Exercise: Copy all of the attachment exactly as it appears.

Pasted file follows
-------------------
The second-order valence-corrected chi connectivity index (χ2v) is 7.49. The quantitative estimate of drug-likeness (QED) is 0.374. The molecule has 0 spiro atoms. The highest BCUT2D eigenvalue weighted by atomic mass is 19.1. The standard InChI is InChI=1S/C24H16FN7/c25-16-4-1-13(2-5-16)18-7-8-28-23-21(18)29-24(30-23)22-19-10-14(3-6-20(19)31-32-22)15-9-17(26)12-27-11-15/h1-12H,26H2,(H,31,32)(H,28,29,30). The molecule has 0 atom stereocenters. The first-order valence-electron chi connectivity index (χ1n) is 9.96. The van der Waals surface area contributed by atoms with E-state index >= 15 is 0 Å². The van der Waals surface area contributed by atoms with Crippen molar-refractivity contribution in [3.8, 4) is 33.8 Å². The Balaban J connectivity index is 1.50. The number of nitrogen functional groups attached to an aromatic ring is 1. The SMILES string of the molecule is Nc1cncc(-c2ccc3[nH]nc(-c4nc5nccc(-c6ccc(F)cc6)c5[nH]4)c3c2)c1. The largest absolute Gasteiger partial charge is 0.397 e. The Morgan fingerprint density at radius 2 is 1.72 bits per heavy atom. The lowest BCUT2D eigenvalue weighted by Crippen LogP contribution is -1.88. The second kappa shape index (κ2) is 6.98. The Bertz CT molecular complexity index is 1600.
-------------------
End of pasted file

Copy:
The second-order valence-corrected chi connectivity index (χ2v) is 7.49. The quantitative estimate of drug-likeness (QED) is 0.374. The molecule has 0 spiro atoms. The highest BCUT2D eigenvalue weighted by atomic mass is 19.1. The standard InChI is InChI=1S/C24H16FN7/c25-16-4-1-13(2-5-16)18-7-8-28-23-21(18)29-24(30-23)22-19-10-14(3-6-20(19)31-32-22)15-9-17(26)12-27-11-15/h1-12H,26H2,(H,31,32)(H,28,29,30). The molecule has 0 atom stereocenters. The first-order valence-electron chi connectivity index (χ1n) is 9.96. The van der Waals surface area contributed by atoms with E-state index >= 15 is 0 Å². The van der Waals surface area contributed by atoms with Crippen molar-refractivity contribution in [3.8, 4) is 33.8 Å². The Balaban J connectivity index is 1.50. The number of nitrogen functional groups attached to an aromatic ring is 1. The SMILES string of the molecule is Nc1cncc(-c2ccc3[nH]nc(-c4nc5nccc(-c6ccc(F)cc6)c5[nH]4)c3c2)c1. The largest absolute Gasteiger partial charge is 0.397 e. The Morgan fingerprint density at radius 2 is 1.72 bits per heavy atom. The lowest BCUT2D eigenvalue weighted by Crippen LogP contribution is -1.88. The second kappa shape index (κ2) is 6.98. The Bertz CT molecular complexity index is 1600.